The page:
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Touchscreen computers are becoming more and more common but what are the pros and cons of this new technology and is it here to stay?


With the latest operating systems like Windows 8 being designed for touchscreen operation, the spread of PCs that use the technology is increasing. But why would you want to choose a touchscreen over a mouse and keyboard? And what are the disadvantages of using the technology?

Depending on who you ask, a touchscreen PC is either the best thing since computers were invented or they’ll never catch on. Of course neither view is entirely right or wrong. Whether it’s a technology that will work for you depends on how you’re going to use the system.

What’s Bad?

Companies like Distec supply a variety or touchscreen systems. So why might you not want to use one? Well, if you’re sitting at a desk, then unless you have arms like an orang-utan using a touchscreen for long periods is going to be uncomfortable. However, that’s not really a problem in practice. Most times you’re going to need to tap or swipe the screen, but you’ll then switch back to the keyboard or mouse to continue working. You won’t be perpetually holding your arm out like a shop dummy.

Another thing that might put you off is that the screen is going to be constantly smeared with fingerprints. These are already a problem with smartphones and tablets and they don’t seem to put us off, so they probably won’t be too much of an issue for PCs either.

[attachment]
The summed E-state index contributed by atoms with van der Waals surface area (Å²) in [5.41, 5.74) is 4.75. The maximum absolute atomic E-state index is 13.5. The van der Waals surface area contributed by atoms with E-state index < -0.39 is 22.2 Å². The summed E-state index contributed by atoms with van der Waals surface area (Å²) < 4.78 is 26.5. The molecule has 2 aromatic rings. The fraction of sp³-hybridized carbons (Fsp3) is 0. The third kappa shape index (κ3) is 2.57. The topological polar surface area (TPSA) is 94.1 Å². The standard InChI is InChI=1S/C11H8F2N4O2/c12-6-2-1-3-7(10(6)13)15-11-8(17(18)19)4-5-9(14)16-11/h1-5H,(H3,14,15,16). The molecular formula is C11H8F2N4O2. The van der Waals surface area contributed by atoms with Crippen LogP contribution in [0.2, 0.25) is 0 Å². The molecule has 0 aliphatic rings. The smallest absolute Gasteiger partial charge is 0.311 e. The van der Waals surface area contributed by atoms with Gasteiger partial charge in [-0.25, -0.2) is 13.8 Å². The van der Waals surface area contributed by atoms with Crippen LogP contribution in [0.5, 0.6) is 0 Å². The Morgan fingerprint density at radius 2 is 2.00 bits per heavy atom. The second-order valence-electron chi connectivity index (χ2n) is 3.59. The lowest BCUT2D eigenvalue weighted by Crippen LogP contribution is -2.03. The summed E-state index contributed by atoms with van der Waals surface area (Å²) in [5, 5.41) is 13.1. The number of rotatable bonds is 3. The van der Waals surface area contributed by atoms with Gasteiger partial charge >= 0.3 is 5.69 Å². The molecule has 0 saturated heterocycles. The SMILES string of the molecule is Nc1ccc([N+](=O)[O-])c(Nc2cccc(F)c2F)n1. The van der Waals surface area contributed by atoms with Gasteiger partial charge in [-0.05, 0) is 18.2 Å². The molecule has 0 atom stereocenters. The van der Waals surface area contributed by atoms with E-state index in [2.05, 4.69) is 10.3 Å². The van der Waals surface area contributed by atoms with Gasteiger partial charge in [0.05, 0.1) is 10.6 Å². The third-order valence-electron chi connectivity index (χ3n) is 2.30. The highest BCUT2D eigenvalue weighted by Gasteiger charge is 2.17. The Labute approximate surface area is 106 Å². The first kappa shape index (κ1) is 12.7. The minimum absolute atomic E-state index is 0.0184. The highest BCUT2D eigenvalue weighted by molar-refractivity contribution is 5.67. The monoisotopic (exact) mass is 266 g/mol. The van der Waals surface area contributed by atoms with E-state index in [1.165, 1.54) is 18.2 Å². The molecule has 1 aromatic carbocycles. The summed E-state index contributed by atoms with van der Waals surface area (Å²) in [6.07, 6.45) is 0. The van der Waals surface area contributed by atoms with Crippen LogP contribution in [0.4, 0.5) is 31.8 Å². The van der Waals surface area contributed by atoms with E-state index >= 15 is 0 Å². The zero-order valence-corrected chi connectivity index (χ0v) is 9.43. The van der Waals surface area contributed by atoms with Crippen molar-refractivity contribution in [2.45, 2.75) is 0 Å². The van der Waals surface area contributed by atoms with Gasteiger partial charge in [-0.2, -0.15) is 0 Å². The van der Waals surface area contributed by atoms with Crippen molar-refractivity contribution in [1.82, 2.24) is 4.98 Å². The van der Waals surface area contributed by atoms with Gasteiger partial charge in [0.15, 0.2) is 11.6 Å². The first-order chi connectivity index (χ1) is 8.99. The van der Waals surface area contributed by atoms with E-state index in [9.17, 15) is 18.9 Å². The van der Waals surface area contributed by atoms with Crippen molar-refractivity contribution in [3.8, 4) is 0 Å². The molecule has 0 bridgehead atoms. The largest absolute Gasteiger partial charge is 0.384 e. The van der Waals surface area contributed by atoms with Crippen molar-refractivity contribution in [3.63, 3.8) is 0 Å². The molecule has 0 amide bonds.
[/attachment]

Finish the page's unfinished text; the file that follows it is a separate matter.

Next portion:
Touchscreens tend to be a little thicker than normal flatscreen monitors, but in most applications that isn’t too much of a problem. You’ll barely notice it if the screen is wall-mounted for example.

What’s Good?

Once you get used to it, using a touchscreen is a quick and easy way to interact with a computer. It’s intuitive since you’re dealing directly with the elements on the screen rather than having to manipulate them remotely, no wonder the technology is increasingly used in self-service applications.

Because the screen can be mounted on a wall it can save space in areas like production lines where access to the computer is necessary but secondary to the main operation.

The latest software is increasingly designed for and optimised towards touch operation, with chunky icons that make it easy to use. If you need more accuracy then there’s often the option of pen or stylus operation instead.

Touchscreen is particularly popular for systems used by the general public to provide interactive information or services, these include:

* Customer service kiosks
* Self-service checkouts
* Healthcare applications
* Museum displays
* Exhibition stands

Whether we like it or not, touchscreen computers are likely to be here to stay. On ordinary PCs they simply provide another way to interact with the machine. In more specialist applications they offer a streamlined means of providing services in such a way that the end user may not even realise that they’re using a computer at all.

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